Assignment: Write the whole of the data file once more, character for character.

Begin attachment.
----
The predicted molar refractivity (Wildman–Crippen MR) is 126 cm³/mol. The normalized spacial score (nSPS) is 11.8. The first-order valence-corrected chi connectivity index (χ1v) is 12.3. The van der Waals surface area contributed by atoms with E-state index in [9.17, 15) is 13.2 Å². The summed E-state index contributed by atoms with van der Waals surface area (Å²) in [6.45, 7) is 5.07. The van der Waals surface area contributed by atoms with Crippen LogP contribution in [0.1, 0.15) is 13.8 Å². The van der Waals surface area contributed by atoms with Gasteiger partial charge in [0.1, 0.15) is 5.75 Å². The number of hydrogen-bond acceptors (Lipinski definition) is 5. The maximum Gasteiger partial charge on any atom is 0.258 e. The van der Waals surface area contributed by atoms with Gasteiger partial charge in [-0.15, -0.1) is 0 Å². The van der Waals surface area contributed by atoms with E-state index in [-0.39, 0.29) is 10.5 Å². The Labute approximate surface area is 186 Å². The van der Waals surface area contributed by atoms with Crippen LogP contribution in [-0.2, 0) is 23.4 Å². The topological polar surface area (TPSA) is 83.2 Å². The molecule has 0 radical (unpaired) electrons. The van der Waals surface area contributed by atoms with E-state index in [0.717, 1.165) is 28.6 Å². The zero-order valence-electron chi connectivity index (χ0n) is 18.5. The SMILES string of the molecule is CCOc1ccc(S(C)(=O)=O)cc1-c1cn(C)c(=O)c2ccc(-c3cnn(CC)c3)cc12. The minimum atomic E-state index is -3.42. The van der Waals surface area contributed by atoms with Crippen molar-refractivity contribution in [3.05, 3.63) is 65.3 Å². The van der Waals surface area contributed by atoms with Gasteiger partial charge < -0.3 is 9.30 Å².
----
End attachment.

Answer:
The predicted molar refractivity (Wildman–Crippen MR) is 126 cm³/mol. The normalized spacial score (nSPS) is 11.8. The first-order valence-corrected chi connectivity index (χ1v) is 12.3. The van der Waals surface area contributed by atoms with E-state index in [9.17, 15) is 13.2 Å². The summed E-state index contributed by atoms with van der Waals surface area (Å²) in [6.45, 7) is 5.07. The van der Waals surface area contributed by atoms with Crippen LogP contribution in [0.1, 0.15) is 13.8 Å². The van der Waals surface area contributed by atoms with Gasteiger partial charge in [0.1, 0.15) is 5.75 Å². The number of hydrogen-bond acceptors (Lipinski definition) is 5. The maximum Gasteiger partial charge on any atom is 0.258 e. The van der Waals surface area contributed by atoms with Gasteiger partial charge in [-0.15, -0.1) is 0 Å². The van der Waals surface area contributed by atoms with E-state index in [-0.39, 0.29) is 10.5 Å². The Labute approximate surface area is 186 Å². The van der Waals surface area contributed by atoms with Crippen LogP contribution in [-0.2, 0) is 23.4 Å². The topological polar surface area (TPSA) is 83.2 Å². The molecule has 0 radical (unpaired) electrons. The van der Waals surface area contributed by atoms with E-state index in [0.717, 1.165) is 28.6 Å². The zero-order valence-electron chi connectivity index (χ0n) is 18.5. The SMILES string of the molecule is CCOc1ccc(S(C)(=O)=O)cc1-c1cn(C)c(=O)c2ccc(-c3cnn(CC)c3)cc12. The minimum atomic E-state index is -3.42. The van der Waals surface area contributed by atoms with Crippen molar-refractivity contribution in [3.05, 3.63) is 65.3 Å². The van der Waals surface area contributed by atoms with Gasteiger partial charge < -0.3 is 9.30 Å².